At the outset, he cunningly conceded that the Nawaz government was perhaps justified to deny the consular access to Jadhav; after all he was a spy and not a diplomat. But it could somehow not anticipate and prevent India’s approaching ICJ to seek relief for him. “I had never called anybody Modi Ka Yaar,” he ‘humbly’ told Khawaja Asif to soften his heart. He continued employing the syrupy tongue to describe some people sitting on the opposition benches as “dear and close friends.”

Starting with the charm offensive, he then went on and on like an accomplished lawyer to explain significant points of ICJ’s direction to Pakistan. After a detailed explanation, he forewarned the opposition that India, in effect, desperately wanted that Pakistan should appear as if disregarding the ICJ-set “obligations”, related to Jadhav case. That would help India, he added, to project Pakistan as a ‘rogue state’ and approach ICJ, even the UN Security Council. That can lead to negative consequence.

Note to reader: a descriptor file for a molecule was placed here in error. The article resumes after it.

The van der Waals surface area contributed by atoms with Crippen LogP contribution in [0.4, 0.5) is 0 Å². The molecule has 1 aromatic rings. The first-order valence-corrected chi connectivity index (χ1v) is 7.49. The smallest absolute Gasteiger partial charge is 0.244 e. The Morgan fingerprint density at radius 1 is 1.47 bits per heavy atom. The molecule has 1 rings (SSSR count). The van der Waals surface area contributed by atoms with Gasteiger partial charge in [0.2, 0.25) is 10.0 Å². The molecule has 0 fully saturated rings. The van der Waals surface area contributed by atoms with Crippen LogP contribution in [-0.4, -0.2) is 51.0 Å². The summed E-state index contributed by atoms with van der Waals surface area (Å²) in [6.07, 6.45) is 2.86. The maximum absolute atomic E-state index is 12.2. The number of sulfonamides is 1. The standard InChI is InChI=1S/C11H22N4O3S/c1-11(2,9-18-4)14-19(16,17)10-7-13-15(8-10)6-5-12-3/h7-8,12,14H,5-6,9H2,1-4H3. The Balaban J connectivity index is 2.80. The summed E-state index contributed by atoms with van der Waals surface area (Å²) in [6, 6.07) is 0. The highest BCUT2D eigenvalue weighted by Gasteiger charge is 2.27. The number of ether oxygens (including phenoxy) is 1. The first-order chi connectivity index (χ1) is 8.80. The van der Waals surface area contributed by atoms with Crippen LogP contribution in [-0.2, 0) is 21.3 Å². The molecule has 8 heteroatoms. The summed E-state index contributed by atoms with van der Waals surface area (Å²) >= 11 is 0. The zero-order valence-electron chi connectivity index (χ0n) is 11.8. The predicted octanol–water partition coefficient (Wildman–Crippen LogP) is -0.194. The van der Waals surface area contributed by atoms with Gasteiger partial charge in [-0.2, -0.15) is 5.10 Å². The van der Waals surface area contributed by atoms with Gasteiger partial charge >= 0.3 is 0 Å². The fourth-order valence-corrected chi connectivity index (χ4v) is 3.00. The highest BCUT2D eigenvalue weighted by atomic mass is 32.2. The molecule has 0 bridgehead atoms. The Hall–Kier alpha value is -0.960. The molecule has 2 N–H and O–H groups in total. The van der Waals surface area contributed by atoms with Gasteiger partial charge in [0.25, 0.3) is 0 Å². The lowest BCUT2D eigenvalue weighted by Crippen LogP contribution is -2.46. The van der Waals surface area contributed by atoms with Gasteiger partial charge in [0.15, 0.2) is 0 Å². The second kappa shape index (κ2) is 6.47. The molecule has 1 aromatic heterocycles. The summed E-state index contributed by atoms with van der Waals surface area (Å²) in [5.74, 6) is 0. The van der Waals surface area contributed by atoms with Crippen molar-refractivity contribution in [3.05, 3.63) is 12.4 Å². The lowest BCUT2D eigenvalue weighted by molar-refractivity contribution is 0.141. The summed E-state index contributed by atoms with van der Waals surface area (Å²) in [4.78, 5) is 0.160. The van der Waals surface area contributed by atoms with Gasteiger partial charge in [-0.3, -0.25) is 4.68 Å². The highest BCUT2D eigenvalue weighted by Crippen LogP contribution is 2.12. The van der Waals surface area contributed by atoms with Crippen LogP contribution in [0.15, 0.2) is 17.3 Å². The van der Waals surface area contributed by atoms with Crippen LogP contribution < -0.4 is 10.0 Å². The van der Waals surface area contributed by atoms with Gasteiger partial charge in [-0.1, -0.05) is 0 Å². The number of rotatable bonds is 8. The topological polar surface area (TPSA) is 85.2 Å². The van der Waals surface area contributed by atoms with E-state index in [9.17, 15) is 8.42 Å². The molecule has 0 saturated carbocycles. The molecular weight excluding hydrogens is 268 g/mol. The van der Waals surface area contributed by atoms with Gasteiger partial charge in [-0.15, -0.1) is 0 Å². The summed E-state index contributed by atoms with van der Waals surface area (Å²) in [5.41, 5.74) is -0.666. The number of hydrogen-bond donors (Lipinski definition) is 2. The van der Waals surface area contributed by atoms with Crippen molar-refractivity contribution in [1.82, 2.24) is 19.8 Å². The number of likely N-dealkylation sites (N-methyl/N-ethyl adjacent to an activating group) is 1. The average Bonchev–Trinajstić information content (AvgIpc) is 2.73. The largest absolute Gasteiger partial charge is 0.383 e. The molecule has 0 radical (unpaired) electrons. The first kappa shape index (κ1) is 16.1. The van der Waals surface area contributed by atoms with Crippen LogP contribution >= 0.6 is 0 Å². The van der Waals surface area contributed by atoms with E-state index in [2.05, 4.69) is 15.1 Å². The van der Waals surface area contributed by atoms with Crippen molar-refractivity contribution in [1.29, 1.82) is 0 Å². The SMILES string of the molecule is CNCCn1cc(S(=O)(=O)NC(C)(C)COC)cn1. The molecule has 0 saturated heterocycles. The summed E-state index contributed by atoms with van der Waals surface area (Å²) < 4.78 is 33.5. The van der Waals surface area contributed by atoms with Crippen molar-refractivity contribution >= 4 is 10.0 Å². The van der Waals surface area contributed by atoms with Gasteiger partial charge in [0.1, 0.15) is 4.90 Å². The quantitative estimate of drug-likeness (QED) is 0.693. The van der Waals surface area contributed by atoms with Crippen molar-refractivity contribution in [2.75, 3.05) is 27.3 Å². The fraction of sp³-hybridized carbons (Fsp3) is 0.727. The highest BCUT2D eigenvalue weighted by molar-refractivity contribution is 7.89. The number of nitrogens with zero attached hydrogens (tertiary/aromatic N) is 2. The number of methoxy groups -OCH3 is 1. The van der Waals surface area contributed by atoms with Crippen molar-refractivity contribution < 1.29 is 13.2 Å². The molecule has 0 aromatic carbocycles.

The Law Minister kept pleading that the opposition should appreciate that Jadhav issue is highly ‘sensitive’. We should handle this “high security issue” while keeping the “national interest” supreme in our minds.

I seriously suspect that his passionate and deferential pleading wasn’t enough to completely melt the opposition. He still needs discreet visits to some of its leaders to finally deliver the fresh task, which fell into his lap after taking the oath of his office Thursday, for the third time in less than two years.